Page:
Closing: Connections

Explain that "connections" is a time to offer reflections or feelings about the work we've done together today. It's an opportunity to share briefly what's on your mind or in your heart (if you feel so moved).
"Connections" comes from a Quaker tradition. People speak if they feel moved to speak.  It's not a discussion or go–round.  If there is silence, that's fine.  Enjoy the silence as a time for reflection.
Set your timer for three or four minutes and let the reflections unfold. When the timer goes off, it's over. There's no need for follow–up discussion.



Handouts PDF

Handout, Washington Post 1 

Information and quotes excerpted from the Washington Post.
Advocates of immigration restrictions are applauding the demise of the Deferred Action for Childhood Arrivals program [DACA] and say any effort to save it must be tied to new enforcement measures.
Center for Immigration Studies executive director Mark Krikorian says he backs keeping DACA if it comes with a requirement that employers electronically verify the immigration status of anyone they hire. He also says DACA recipients must be prohibited from getting legal status for their families and that the program can't result in an increase in the overall number of green cards.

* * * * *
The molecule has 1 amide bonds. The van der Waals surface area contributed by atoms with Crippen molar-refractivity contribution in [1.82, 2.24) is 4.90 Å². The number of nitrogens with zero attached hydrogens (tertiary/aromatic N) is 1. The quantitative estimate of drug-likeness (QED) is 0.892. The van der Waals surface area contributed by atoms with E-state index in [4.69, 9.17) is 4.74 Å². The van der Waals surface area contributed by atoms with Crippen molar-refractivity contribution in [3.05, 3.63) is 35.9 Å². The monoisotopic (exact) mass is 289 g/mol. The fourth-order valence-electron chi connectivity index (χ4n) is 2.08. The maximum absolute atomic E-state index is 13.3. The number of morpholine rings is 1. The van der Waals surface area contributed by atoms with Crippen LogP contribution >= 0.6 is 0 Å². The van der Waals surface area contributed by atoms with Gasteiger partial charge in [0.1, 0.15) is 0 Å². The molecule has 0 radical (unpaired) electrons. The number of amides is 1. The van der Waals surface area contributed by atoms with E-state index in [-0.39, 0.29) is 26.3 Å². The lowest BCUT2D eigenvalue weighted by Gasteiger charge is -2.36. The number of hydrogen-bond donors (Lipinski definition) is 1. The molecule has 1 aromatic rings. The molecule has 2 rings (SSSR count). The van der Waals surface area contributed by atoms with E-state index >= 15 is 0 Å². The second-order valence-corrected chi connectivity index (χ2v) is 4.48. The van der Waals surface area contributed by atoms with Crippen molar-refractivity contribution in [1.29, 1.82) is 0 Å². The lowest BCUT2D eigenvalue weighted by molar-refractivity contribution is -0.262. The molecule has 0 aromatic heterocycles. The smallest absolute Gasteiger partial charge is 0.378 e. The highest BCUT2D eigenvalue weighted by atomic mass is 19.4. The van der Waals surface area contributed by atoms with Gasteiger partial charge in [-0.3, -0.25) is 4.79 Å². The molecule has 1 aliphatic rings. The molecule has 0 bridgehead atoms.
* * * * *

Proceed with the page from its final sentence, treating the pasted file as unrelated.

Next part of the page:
Dan Stein of the Federation for American Immigration Reform calls DACA an "unconstitutional abuse of executive authority" and says Congress now has a chance to keep it in place as part of a broader package that may include the border wall, more restrictions on legal immigration and stepped–up deportation efforts.
U.S. Attorney General Jeff Sessions said Tuesday the administration will stop accepting new applications for DACA. Congress will get six months to pass a new version before officials stop renewing permits."